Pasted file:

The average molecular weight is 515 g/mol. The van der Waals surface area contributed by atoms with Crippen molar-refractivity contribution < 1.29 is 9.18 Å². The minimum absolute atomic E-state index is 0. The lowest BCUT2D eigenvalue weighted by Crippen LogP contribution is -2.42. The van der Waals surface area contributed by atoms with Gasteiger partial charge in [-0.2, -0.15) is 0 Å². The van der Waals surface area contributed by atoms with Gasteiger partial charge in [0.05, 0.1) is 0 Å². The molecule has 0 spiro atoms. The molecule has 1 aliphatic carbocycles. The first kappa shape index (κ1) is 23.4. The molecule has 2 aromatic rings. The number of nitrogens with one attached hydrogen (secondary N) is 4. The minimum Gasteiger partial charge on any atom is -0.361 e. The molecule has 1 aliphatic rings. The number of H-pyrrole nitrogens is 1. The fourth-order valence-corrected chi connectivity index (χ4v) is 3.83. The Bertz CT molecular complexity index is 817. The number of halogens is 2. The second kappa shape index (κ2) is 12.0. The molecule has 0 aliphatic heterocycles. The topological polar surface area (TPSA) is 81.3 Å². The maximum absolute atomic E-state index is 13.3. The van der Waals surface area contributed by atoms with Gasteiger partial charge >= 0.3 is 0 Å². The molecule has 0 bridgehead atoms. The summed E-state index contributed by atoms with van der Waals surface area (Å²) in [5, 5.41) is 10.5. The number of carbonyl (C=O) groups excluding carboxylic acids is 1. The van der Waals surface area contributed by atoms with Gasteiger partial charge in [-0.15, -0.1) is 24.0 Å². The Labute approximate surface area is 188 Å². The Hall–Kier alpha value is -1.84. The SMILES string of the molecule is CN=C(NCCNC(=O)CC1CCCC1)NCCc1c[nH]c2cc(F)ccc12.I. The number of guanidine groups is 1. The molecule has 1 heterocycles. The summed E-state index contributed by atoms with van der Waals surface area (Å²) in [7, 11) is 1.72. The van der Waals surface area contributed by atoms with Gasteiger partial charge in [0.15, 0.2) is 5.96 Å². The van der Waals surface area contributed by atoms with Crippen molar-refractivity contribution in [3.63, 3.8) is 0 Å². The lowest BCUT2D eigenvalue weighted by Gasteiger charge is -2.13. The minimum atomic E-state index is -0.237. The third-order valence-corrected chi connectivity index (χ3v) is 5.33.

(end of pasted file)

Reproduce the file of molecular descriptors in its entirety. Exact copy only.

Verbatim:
The average molecular weight is 515 g/mol. The van der Waals surface area contributed by atoms with Crippen molar-refractivity contribution < 1.29 is 9.18 Å². The minimum absolute atomic E-state index is 0. The lowest BCUT2D eigenvalue weighted by Crippen LogP contribution is -2.42. The van der Waals surface area contributed by atoms with Gasteiger partial charge in [-0.2, -0.15) is 0 Å². The van der Waals surface area contributed by atoms with Gasteiger partial charge in [0.05, 0.1) is 0 Å². The molecule has 0 spiro atoms. The molecule has 1 aliphatic carbocycles. The first kappa shape index (κ1) is 23.4. The molecule has 2 aromatic rings. The number of nitrogens with one attached hydrogen (secondary N) is 4. The minimum Gasteiger partial charge on any atom is -0.361 e. The molecule has 1 aliphatic rings. The number of H-pyrrole nitrogens is 1. The fourth-order valence-corrected chi connectivity index (χ4v) is 3.83. The Bertz CT molecular complexity index is 817. The number of halogens is 2. The second kappa shape index (κ2) is 12.0. The molecule has 0 aliphatic heterocycles. The topological polar surface area (TPSA) is 81.3 Å². The maximum absolute atomic E-state index is 13.3. The van der Waals surface area contributed by atoms with Gasteiger partial charge >= 0.3 is 0 Å². The molecule has 0 bridgehead atoms. The summed E-state index contributed by atoms with van der Waals surface area (Å²) in [5, 5.41) is 10.5. The number of carbonyl (C=O) groups excluding carboxylic acids is 1. The van der Waals surface area contributed by atoms with Gasteiger partial charge in [-0.15, -0.1) is 24.0 Å². The Labute approximate surface area is 188 Å². The Hall–Kier alpha value is -1.84. The SMILES string of the molecule is CN=C(NCCNC(=O)CC1CCCC1)NCCc1c[nH]c2cc(F)ccc12.I. The number of guanidine groups is 1. The molecule has 1 heterocycles. The summed E-state index contributed by atoms with van der Waals surface area (Å²) in [7, 11) is 1.72. The van der Waals surface area contributed by atoms with Gasteiger partial charge in [0.15, 0.2) is 5.96 Å². The van der Waals surface area contributed by atoms with Crippen molar-refractivity contribution in [3.63, 3.8) is 0 Å². The lowest BCUT2D eigenvalue weighted by Gasteiger charge is -2.13. The minimum atomic E-state index is -0.237. The third-order valence-corrected chi connectivity index (χ3v) is 5.33.